Multivariable Dependence of Acoustic Contrast of Fluorocarbon and Xenon Microbubbles under Flow

Rajarshi Chattaraj, Daniel A. Hammer, Daeyeon Lee, Chandra M. Sehgal

Research output: Contribution to journalArticlepeer-review

3 Scopus citations


Microbubbles (MBs) are 1 to 10 µm gas particles stabilized by an amphiphilic shell capable of responding to biomedical ultrasound with strong acoustic signals, allowing them to be commonly used in ultrasound imaging and therapy. The composition of both the shell and the core determines their stability and acoustic properties. While there has been extensive characterization of the dissolution, oscillation, cavitation, collapse and therefore, ultrasound contrast of MBs under static conditions, few reports have examined such behavior under hydrodynamic flow. In this study, we evaluate the interplay of ultrasound parameters (five different mechanical indices [MIs]), MB shell parameter (shell stiffness), type of gas (perfluorocarbon for diagnostic imaging and xenon as a therapeutic gas), and a flow parameter (flow rate) on the ultrasound signal of phospholipid-stabilized MBs flowing through a latex tube embedded in a tissue-mimicking phantom. We find that the contrast gradient (CG), a metric of the rate of decay of contrast along the length of the tube, and the contrast peak (CP), the location where the maximum contrast is reached, depend on the conditions of flow, imaging, and MB material. For instance, while the contrast near the flow inlet of the field of view is highest for a softer shell (dipalmitoylphosphatidylcholine [DPPC], C16) than for stiffer shells (distearoylphosphatidylcholine [DSPC], C18, and dibehenoylphosphatidylcholine [DBPC], C22), the contrast decay is also faster; stiffer shells provide more resistance and hence lead to slower MB dissolution/destruction. At higher flow rates, the CG is low for a fixed length of time because each MB is exposed to ultrasound for a shorter period. The CG becomes high for low flow rates, especially at high incident pressures (high MI), causing more MB destruction closer to the inlet of the field of view. Also, the CP shifts toward the inlet at low flow rates, high MIs, and low shell stiffness. We also report the first demonstration of sustained ultrasound flow imaging of a water-soluble, therapeutic gas MB (xenon). We find that an increased MB concentration is necessary for obtaining the same signal magnitude for xenon MBs. In summary, this study builds a framework depicting how multiple variables simultaneously affect the evolution of MB ultrasound contrast under flow. Depending on the MB composition, imaging conditions, transducer positioning, and image processing, building on such a framework could potentially allow for extraction of additional diagnostic information than is commonly analyzed for physiological flow.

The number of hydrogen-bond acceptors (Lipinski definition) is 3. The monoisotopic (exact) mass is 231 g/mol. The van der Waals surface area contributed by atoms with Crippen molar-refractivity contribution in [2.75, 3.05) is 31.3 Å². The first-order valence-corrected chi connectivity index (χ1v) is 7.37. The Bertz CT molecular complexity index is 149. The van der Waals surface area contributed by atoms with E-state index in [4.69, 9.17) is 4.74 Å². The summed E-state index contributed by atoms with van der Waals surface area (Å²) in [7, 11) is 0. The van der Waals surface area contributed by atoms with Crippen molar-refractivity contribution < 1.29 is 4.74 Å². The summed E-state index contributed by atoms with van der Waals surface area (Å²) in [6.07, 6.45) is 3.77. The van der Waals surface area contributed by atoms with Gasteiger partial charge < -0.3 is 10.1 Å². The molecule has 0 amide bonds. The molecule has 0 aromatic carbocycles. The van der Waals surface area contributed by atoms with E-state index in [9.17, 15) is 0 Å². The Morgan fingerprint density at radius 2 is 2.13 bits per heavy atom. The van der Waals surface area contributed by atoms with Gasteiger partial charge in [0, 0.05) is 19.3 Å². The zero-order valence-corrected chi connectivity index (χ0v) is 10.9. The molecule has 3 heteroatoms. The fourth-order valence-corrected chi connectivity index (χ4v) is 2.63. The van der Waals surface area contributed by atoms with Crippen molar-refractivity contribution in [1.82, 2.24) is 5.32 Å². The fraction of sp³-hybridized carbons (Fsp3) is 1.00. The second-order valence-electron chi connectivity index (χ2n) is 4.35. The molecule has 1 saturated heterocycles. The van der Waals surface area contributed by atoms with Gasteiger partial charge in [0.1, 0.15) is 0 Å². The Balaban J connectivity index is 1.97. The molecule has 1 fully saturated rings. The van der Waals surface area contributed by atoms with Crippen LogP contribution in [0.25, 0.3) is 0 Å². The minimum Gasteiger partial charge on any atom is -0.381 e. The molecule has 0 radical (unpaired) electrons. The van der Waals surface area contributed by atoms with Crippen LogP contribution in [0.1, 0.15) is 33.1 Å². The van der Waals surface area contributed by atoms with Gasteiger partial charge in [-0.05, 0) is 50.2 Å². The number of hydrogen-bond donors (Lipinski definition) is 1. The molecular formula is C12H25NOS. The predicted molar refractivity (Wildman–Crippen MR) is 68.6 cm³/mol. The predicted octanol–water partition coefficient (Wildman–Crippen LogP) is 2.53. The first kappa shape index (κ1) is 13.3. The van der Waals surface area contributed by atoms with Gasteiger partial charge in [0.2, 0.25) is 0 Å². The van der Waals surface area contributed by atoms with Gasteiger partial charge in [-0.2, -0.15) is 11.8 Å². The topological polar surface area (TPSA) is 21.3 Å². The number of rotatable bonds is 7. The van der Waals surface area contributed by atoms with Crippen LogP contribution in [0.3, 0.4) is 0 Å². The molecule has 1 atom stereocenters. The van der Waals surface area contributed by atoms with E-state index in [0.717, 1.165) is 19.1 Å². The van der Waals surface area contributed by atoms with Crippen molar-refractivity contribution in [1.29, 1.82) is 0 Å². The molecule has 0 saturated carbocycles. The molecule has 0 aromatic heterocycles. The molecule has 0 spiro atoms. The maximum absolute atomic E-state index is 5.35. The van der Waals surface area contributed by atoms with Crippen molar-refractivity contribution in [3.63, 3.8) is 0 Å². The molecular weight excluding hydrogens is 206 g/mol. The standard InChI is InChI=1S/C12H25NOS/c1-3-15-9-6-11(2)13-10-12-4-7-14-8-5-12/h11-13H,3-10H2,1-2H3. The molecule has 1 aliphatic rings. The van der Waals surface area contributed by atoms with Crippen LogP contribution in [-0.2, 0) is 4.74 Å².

Original languageEnglish (US)
Pages (from-to)2676-2691
Number of pages16
JournalUltrasound in Medicine and Biology
Issue number9
StatePublished - Sep 2021
Externally publishedYes

All Science Journal Classification (ASJC) codes

  • Radiological and Ultrasound Technology
  • Biophysics
  • Acoustics and Ultrasonics


  • Contrast gradient
  • Flow imaging
  • Mechanical index
  • Microbubbles
  • Shell stiffness
  • Xenon


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